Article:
En EspaŅol

Q. Who is Mr. Smarty Plants?

A: There are those who suspect Wildflower Center volunteers are the culpable and capable culprits. Yet, others think staff members play some, albeit small, role. You can torture us with your plant questions, but we will never reveal the Green Guru's secret identity.

Help us grow by giving to the Plant Database Fund or by becoming a member

Did you know you can access the Native Plant Information Network with your web-enabled smartphone?

Share

Ask Mr. Smarty Plants

Ask Mr. Smarty Plants is a free service provided by the staff and volunteers at the Lady Bird Johnson Wildflower Center.

Search Smarty Plants
    
 
See a list of all Smarty Plants questions
Can't find the answer in our existing FAQs, submit a question to Mr. Smarty Plants.
Need help with plant identification, visit the plant identification page.
 
rate this answer
Not Yet Rated

Friday - August 10, 2012

From: Antelope, CA
Region: California
Topic: Plant Identification
Title: Identification of gourd plant growing in central California
Answered by: Nan Hampton and Joe Marcus

QUESTION:

I am not sure if this flowering plant is native to North America. It is found in dry land grazing fields at about 100 feet in elevation in central California. It is large--2-6 feet across with a sticky smelly substance on the hairy leaves, multiple yellow lipped bilateral flowers with a red throat on a stem. The cucumber/gourd like fruit I saw was immature, but was horn-shaped, quite bulbous at the stem end and pencil thin at the tip. I have photos, if that would help.

ANSWER:

My first thought was that you had found Cucurbita foetidissima (Stinking gourd), but the flower shape and the fruit shape are wrong.  They are, however, gourds and pretty stinky. 

We think what you saw was the non-native species, Ibicella lutea (Yellow unicorn-plant), a weed introduced from South America.  The flowers are the right shape, the young fruits are the correct shape and it has leaves covered with sticky hairs.  You can see that the fruits turn into a dramatic seed case with two formidable-looking claws.  Another common name for the plant is Devil's Claw.  Ibicella lutea is closely related to several, closely-related North American native plant species classified in the genus, Proboscidea, including the very similar, Proboscidea althaeifolia.

If this doesn't happen to be the plant you saw, please visit our Plant Identification page to find links to several plant identification forums that accept photos of plants for identification.

 

More Plant Identification Questions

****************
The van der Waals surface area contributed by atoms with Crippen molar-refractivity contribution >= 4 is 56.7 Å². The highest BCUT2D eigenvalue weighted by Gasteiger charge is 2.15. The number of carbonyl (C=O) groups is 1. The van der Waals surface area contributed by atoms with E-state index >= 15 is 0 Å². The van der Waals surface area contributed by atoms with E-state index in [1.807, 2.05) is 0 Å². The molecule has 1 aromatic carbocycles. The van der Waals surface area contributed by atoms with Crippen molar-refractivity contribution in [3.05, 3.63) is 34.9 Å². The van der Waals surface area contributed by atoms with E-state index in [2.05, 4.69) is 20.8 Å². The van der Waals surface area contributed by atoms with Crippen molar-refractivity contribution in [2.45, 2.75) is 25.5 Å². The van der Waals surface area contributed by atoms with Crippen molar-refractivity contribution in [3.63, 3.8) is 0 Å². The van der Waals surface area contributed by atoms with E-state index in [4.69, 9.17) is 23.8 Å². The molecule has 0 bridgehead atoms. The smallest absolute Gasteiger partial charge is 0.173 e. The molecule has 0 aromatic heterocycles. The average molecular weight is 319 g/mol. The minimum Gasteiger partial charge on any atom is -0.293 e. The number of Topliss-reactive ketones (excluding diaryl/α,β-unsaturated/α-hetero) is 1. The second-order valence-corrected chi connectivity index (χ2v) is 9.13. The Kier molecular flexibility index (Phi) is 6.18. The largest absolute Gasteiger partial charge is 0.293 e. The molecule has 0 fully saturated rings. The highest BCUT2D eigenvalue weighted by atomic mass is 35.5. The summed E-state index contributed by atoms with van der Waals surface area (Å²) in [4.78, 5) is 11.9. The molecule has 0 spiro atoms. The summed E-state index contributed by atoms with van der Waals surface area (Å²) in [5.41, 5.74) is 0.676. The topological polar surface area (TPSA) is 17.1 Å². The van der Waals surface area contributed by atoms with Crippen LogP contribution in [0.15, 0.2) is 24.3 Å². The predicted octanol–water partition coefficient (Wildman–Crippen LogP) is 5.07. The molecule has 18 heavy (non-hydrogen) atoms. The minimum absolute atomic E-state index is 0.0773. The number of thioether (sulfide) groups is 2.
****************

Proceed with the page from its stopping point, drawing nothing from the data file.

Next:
Plant identification
May 30, 2012 - I had a strange plant pop up in my yard this year, and I figured maybe you guys could help me out. This plant is spreading along the ground, and the stem is woody right where it is coming out of th...
view the full question and answer

Plant identification
September 30, 2007 - We found this plant or something or other in our yard, in the area we found it usually stays wet and it was behind a old tree that was done. It has three big green leaves with a white stem that kind ...
view the full question and answer

Identity of maroon flower taking over bluebonnets
April 14, 2008 - there is a maroon colored flowering weed at my ranch in Oakwood Texas. It is taking over the bluebonnets and indian paint brushes. Can you tell me what it is and how to get rid of it.
view the full question and answer

Florida hanging vine with occasional red tongue-like leaves
December 01, 2011 - I live in south Florida and I used to grow a hanging vine that had green slender leaves and an occasional red leaf that looked like a tongue that protruded horizontally from the plant. do you know wha...
view the full question and answer

Holly-like groundcover under live oak tree.
June 21, 2012 - I have looked and looked and cannot identify a wonderful groundcover holly growing in the shade beneath my 100 year old Live Oak here in Austin. I have looked up every possible Ilex variety and am stu...
view the full question and answer

Smarty Plants's Facebook profile Support the Wildflower Center by Donating Online or Becoming a Member today.

Mr. Smarty Plants wants you to be his Facebook friend. Click the Facebook icon to add yourself to Mr. Smarty Plants list of friends.
E-NEWSLETTER | BECOME A MEMBER | DONATE NOW | MEDIA | SITEMAP
© 2014 Lady Bird Johnson Wildflower Center